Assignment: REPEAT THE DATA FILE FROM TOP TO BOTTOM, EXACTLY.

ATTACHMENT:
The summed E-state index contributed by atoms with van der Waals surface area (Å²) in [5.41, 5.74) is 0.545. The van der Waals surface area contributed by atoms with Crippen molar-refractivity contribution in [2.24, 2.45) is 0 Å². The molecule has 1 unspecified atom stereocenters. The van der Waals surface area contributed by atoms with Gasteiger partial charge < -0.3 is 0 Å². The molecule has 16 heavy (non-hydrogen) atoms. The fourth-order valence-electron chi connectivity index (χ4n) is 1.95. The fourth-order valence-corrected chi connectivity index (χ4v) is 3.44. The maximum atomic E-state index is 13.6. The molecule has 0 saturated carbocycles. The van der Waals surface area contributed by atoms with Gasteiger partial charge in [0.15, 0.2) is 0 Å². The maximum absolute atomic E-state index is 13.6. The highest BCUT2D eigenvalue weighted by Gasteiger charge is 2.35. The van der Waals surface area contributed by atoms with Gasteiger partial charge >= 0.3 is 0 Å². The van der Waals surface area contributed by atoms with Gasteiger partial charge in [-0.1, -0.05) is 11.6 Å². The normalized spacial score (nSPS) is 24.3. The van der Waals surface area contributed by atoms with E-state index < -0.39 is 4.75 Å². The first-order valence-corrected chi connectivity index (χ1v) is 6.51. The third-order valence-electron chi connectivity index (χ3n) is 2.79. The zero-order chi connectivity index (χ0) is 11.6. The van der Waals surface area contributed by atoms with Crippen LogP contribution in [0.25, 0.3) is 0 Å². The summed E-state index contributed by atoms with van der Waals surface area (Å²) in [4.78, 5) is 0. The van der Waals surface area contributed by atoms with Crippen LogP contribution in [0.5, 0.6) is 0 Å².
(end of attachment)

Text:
The summed E-state index contributed by atoms with van der Waals surface area (Å²) in [5.41, 5.74) is 0.545. The van der Waals surface area contributed by atoms with Crippen molar-refractivity contribution in [2.24, 2.45) is 0 Å². The molecule has 1 unspecified atom stereocenters. The van der Waals surface area contributed by atoms with Gasteiger partial charge < -0.3 is 0 Å². The molecule has 16 heavy (non-hydrogen) atoms. The fourth-order valence-electron chi connectivity index (χ4n) is 1.95. The fourth-order valence-corrected chi connectivity index (χ4v) is 3.44. The maximum atomic E-state index is 13.6. The molecule has 0 saturated carbocycles. The van der Waals surface area contributed by atoms with Gasteiger partial charge in [0.15, 0.2) is 0 Å². The maximum absolute atomic E-state index is 13.6. The highest BCUT2D eigenvalue weighted by Gasteiger charge is 2.35. The van der Waals surface area contributed by atoms with Gasteiger partial charge >= 0.3 is 0 Å². The van der Waals surface area contributed by atoms with Gasteiger partial charge in [-0.1, -0.05) is 11.6 Å². The normalized spacial score (nSPS) is 24.3. The van der Waals surface area contributed by atoms with E-state index < -0.39 is 4.75 Å². The first-order valence-corrected chi connectivity index (χ1v) is 6.51. The third-order valence-electron chi connectivity index (χ3n) is 2.79. The zero-order chi connectivity index (χ0) is 11.6. The van der Waals surface area contributed by atoms with Crippen LogP contribution in [0.25, 0.3) is 0 Å². The summed E-state index contributed by atoms with van der Waals surface area (Å²) in [4.78, 5) is 0. The van der Waals surface area contributed by atoms with Crippen LogP contribution in [0.5, 0.6) is 0 Å².